Now the quad. The crowd knows it comes—they must build up too much speed for it to be anything but enormous—and as Hawke gives the back of the hand around her waist a tight squeeze he squeezes back, then looses his breath and lets her go.
I don’t want to run. I want to fly.
The crowd roars. Hawke’s back leg sweeps out and up, perfectly extended; the other cuts a clean line through the ice where she’s landed, and her eyes are shining. Glorious.
She glides backwards and he follows after, reaching for fire and never catching. This is beyond automatic, beyond practice; this is the raw honest instinct he’d forgotten he had, awoken only by stepping into the rink with someone who still remembered how to skate for the joy of it.
More applause for the choreography, footwork alone; another burst for the second lift, just as easy as the first; a shout across the stadium at the throw triple loop in the bonus section, Hawke so high he thinks she might simply choose not to come down again. The music changes as he catches her from behind and pulls her into the last lasso axel lift, her head thrown back, her legs twining around his supporting arm, some proud ancient wonder run to ground at the end of his sword. He doesn’t even realize they’ve passed the corner of the rink—that corner—until they’re a dozen yards past it and Hawke twists down over his shoulder and around his arms, until he’s set her squarely on her feet and she sails backwards, steady as the sea, one leg extended behind her. His hand locks to hers to propel them both across the ice; her grin is wild and infectious as she flips forward again at the end of the curve, her fingers so tight around his he can’t tell whose heartbeat is whose.
Now she is his and he is hers, and with the dismount they turn together into the pair combination spin that marks the climax of the program. First position—second—third—the back of Hawke’s head at every spot, gold pins glittering in the light. Cheers echo from the rafters, an ocean rush over the final measures of their music.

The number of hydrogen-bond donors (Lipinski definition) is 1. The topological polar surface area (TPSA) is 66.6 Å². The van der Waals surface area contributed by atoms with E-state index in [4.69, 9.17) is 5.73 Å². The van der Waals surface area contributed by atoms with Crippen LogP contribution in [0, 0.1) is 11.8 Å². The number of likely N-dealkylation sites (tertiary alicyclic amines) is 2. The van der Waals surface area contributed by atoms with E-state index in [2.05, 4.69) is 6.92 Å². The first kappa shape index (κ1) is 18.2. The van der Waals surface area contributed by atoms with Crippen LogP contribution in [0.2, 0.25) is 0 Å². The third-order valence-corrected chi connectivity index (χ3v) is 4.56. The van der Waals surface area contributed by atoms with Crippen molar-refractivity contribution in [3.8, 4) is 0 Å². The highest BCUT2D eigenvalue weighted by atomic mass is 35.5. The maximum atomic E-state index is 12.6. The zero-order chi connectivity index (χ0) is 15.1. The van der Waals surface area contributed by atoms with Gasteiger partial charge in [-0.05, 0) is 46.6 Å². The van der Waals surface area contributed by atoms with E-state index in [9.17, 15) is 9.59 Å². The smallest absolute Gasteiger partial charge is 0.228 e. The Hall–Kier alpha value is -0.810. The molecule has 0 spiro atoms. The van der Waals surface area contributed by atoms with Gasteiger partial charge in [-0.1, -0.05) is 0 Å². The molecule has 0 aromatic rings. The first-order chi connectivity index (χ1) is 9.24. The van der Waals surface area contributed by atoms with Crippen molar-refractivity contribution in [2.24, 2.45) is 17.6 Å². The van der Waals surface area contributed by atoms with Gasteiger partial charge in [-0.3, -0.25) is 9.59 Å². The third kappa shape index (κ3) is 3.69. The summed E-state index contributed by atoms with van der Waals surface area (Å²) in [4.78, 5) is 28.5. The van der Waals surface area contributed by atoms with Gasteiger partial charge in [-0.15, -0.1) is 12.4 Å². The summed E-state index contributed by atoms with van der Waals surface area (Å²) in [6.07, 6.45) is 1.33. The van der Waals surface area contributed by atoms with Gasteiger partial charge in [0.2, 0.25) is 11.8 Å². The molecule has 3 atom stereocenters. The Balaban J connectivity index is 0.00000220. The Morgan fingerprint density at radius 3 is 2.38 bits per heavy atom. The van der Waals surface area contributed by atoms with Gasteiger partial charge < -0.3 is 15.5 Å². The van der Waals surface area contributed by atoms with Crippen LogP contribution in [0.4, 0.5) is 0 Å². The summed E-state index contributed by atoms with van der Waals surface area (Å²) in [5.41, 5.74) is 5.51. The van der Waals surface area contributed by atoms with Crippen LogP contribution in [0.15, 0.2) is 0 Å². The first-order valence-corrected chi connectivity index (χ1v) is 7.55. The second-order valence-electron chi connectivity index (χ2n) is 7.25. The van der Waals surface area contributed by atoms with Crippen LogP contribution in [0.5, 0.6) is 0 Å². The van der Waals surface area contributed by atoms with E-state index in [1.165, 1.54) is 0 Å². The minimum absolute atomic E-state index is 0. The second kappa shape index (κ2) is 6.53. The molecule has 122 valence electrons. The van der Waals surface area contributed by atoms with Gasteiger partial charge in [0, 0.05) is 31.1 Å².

Then she grips his hand one last time and he wraps the other arm around her waist, turning so fast around each other there is no point to follow in the world but the way her eyes hold his.
Hawke flings herself backwards over his locked arms, and the guitar strikes itself into triumphant silence.
There. That’s enough.
Fenris wants, inexplicably, to laugh. Wants more to breathe through the breathless knot in his throat, one that only grows as Hawke straightens, her chest heaving just as hard as his, to throw giddy arms around his neck. She’s laughing herself, or crying perhaps, he’s not sure, but her heart beats so hard he can feel it in her skin, and then she leans back just enough to take his face in her hands. The raucous audience is on their feet.
“I love you,” she says, fierce. “I will later, too, once the adrenaline’s worn off, but—I love you, Fenris.”
He can only smile, all his words tangled up in a joy he can’t yet trust. He presses his forehead hard against hers and shuts his eyes until all he can hear is the way her harsh breathing mirrors his own. Roses falling, somewhere, and Aveline pumping her fists into the air, and cheers that hardly matter…
The gold is a foregone conclusion. He trusts Hawke, and Hawke is with him. There was never a doubt.
Hours later, once the medals have been awarded and the media assuaged, they walk together through the quiet, dimmed hallways of the massive rink complex. Varric and Aveline have gone ahead for tables at the restaurant; Hawke had wanted a little more time to call her sister, and Fenris had not minded in the slightest. He likes the way her face changes when she speaks to her family, and when she has good news to give it is better still. By the time they have both showered and changed into jeans and coats there is hardly anyone in the building left.